Author Topic: Coping with fragmented medical care. Ideas?  (Read 498 times)

Melisande

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Coping with fragmented medical care. Ideas?
« on: April 03, 2017, 07:01:01 PM »
Does anyone here have any experience finding coordinated care for a rare disease or complicated condition?

I was diagnosed with "Autoimmune Inner Ear Disease" about 1 1/2 years ago. I'm becoming increasingly frustrated with the medical treatment I'm receiving and am not sure what to do about it. It would be easy (or easier) if I were a multimillionaire and I could just pay my way to a nationally known clinic like Mayo or House Ear in LA. But I'm not and my insurance does not cover any out of state medical care.

Where I stand now is that I have a firm diagnosis from a specialist ENT (an otoneurologist) and a confirming second opinion from another otoneurologist. About 14 months ago, I started taking immunosuppressant medication that I have been tolerating very well (no side effects) and has apparently stopped the disease in its tracks. The medication is prescribed and monitored by a rheumatologist, not by an ENT. And here is where I am running into problems.

Both specialist ENTs I saw told me I needed to find a rheumatologist to prescribe this medication, since they wouldn't do it ... at least not medium or long-term. However, they refused to refer me to a rheumatologist themselves. They had no one to recommend. So, both on my own and following the suggestions of my PCP, I called quite a few rheumatologists who in turn simply refused to take me as a patient -- because they had never even heard of this disease before. In fact, I never succeeded in finding a rheumatologist with any experience with this disease, but I did at least find one willing to take me on as a patient and prescribe this medication anyway. Not an ideal state of affairs.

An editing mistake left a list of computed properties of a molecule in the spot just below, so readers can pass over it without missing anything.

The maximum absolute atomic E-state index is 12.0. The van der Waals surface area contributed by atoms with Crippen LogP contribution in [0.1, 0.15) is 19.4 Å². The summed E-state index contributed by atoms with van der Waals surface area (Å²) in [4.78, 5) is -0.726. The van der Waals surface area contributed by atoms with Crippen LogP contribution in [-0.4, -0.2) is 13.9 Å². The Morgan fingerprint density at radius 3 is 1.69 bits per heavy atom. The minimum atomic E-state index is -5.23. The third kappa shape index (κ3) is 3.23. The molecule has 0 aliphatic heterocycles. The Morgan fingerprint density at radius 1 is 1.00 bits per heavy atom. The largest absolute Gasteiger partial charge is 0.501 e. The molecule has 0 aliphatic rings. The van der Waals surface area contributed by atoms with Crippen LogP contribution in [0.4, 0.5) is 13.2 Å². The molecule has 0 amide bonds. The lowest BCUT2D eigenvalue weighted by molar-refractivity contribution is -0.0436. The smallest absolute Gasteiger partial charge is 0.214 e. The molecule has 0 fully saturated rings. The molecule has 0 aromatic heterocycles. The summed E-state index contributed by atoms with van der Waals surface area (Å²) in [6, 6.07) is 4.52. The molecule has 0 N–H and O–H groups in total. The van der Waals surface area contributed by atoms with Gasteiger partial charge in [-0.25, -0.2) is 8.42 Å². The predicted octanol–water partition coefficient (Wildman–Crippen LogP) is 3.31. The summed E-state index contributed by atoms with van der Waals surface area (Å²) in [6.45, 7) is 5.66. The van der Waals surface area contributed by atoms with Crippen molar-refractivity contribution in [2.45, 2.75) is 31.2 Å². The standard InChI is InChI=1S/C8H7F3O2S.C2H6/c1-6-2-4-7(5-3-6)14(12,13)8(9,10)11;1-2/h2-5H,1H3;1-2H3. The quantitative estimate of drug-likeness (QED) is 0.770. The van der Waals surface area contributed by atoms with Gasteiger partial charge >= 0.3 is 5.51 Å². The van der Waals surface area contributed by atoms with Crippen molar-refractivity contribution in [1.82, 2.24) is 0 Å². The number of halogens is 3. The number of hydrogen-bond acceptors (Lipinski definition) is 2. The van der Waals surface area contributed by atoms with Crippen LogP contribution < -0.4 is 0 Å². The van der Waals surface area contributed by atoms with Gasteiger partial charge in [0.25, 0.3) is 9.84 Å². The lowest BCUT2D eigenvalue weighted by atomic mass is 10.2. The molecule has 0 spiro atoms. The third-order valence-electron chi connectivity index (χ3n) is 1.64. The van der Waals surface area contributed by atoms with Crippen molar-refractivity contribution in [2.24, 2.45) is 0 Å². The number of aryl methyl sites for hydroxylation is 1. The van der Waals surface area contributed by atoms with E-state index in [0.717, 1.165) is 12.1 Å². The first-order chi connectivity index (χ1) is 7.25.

I don't want to make this an overly long and complicated post. So, I'm going to simplify. Now this rheumatologist is starting to get cold feet (as well he might since I'm the first patient his ever had with this strange malady) and doing more and more hemming and hawing when I see him for refills.

I had the bright idea of calling the specialist ENTs (otoneurologists) back to see if they could help answer my rheumatologist's questions about this disease or at least help in some way. I did this today and I have to say I had a most frustrating conversation with the ENT I thought would be the most helpful. His nurse basically told me that "autoimmunine inner ear disease," being an autoimmune disease is not their speciality. It is a rheumatological specialty. The rheumatologist is my primary specialist and they are only here to deal with the effects of the disease (the hearing loss) not the disease itself. I told her: "Well, believe me that is news to the world of rheumatology, since not a single rheumatologist I have spoken with has even heard of the disease."  Do you have any idea how I can find one who does? Nope. No idea whatsoever.

So, what do I do? I have done a lot of research on line and all the detailed discussions of the disease and treatment I find seem to be on the websites of ENT practices and clinics, not rheumatologists. (Unfortunately, none of the on-line resource I've found about the disease are in my state.) Why is it that in my city all the ENTs have apparently decided this is not "their" disease? Whose disease is it? And how do I find good coordinated care? For the record, I live in a metropolitan area of 4 million people and apparently there are only 2 otoneurologists serving the area. I live about 2-4 hours from two other major cities.

Ideas?



« Last Edit: April 03, 2017, 07:04:11 PM by Melisande »

Dollar Slice

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Re: Coping with fragmented medical care. Ideas?
« Reply #1 on: April 03, 2017, 08:05:21 PM »
Ugh, I feel for you. I think you run into this problem a lot with difficult autoimmune stuff because they feel like they can always pawn you off on another doctor.